Gasoline prices: These cities see biggest drop since June

Data from the federal government shows that prices at the pump have fallen significantly in recent weeks, with the cost of conventional gasoline falling by more than a fifth across Canada from the highs seen earlier this summer.

Figures from Natural Resources Canada show the average monthly common gas price in Canada fell 22.8% on September 1 to 161.1 cents/litre, down from a yearly high of 208.6 cents/litre. liters in June.

However, the average gas price across Canada remains close to or much higher than it was in January, when the price per liter of gasoline was lowest, at an average of 149.2 cents per liter nationally.

Gas prices have risen significantly throughout much of 2022 and have been a major factor in Canada’s rising inflation rate, partly due to Russian President Vladimir Putin’s war in Ukraine.

The United States has also seen its own downward trend in gas prices in recent times.

But while inflation may have peaked in June, several major banks are anticipating another rate hike this month from the Bank of Canada.

Of the 71 cities with gas prices in data from Natural Resources Canada, all reached their highest monthly peaks in June.

And of those cities, about a third have seen prices fall more than the national average.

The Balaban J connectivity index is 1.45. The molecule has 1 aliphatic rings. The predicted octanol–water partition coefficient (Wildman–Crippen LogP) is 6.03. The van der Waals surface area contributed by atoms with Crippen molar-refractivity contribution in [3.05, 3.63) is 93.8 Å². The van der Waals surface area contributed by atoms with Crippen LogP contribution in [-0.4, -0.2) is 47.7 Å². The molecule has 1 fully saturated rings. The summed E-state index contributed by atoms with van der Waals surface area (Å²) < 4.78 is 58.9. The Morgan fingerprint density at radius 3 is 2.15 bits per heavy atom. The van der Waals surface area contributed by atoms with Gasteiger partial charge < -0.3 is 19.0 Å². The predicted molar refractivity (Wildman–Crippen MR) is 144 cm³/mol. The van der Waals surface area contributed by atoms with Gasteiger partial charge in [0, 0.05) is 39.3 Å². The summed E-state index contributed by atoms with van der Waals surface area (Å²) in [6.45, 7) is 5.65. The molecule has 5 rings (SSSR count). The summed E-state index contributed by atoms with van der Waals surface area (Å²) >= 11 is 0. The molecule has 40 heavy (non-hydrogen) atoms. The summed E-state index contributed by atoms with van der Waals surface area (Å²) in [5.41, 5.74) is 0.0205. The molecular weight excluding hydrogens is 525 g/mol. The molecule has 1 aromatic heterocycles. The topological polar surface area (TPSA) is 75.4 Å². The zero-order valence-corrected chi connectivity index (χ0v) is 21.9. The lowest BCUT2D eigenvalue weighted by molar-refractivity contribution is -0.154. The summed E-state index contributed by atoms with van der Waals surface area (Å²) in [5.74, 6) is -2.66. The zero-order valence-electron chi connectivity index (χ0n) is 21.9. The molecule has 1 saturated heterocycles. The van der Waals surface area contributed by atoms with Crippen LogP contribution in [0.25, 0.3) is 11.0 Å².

These include several major Canadian cities, as well as smaller municipalities throughout Ontario, Alberta, Quebec, and Saskatchewan.

Red Deer, Alta., had the biggest drop at 31.2%, falling to 129.7 cents/liter on September 1 from an average of 188.5 cents/liter in June.

During the same period, Fort St. John, BC, had the smallest change at 10.8%, with gasoline prices falling to 189.9 cents per liter on September 1 from 213 cents per liter in June.

Here are the cities that saw above-average gas price drops between June and September 1:

  • Canada (22.8%)

  • Barrie, Ont. (26.4%)

  • Brantford, Ont. (26.1%)

  • Calgary (23.9%)

  • Edmonton (26%)

  • Gatineau, Que. (22.9%)

  • Guelph, Ont. (26.2%)

  • Hamilton, Ont. (26.3%)

  • Kingston, Ont. (25.6%)

  • Kitchener, Ont. (26.2%)

  • Lloydminster, Alta./Sask. (24.8%)

  • London, Ont. (26.4%)

  • North Bay, Ont. (25.7%)

  • Oshawa, Ont. (26.4%)

  • Ottawa (26.3%)

  • Peterborough, Ont. (25.9%)

  • Red deer, Alta. (31.2%)

  • Regina (23.5%)

  • Sarnia, Ont. (26.6%)

  • Saskatoon (26.4%)

  • Sault Ste. Marie, Ont. (25.3%)

  • St. Catharines, Ont. (25.9%)

  • Thunder Bay, Ont. (24.8%)

  • Toronto (25.7%)

  • Windsor, Ont. (26%)

With files from the Canadian Press and the United Press

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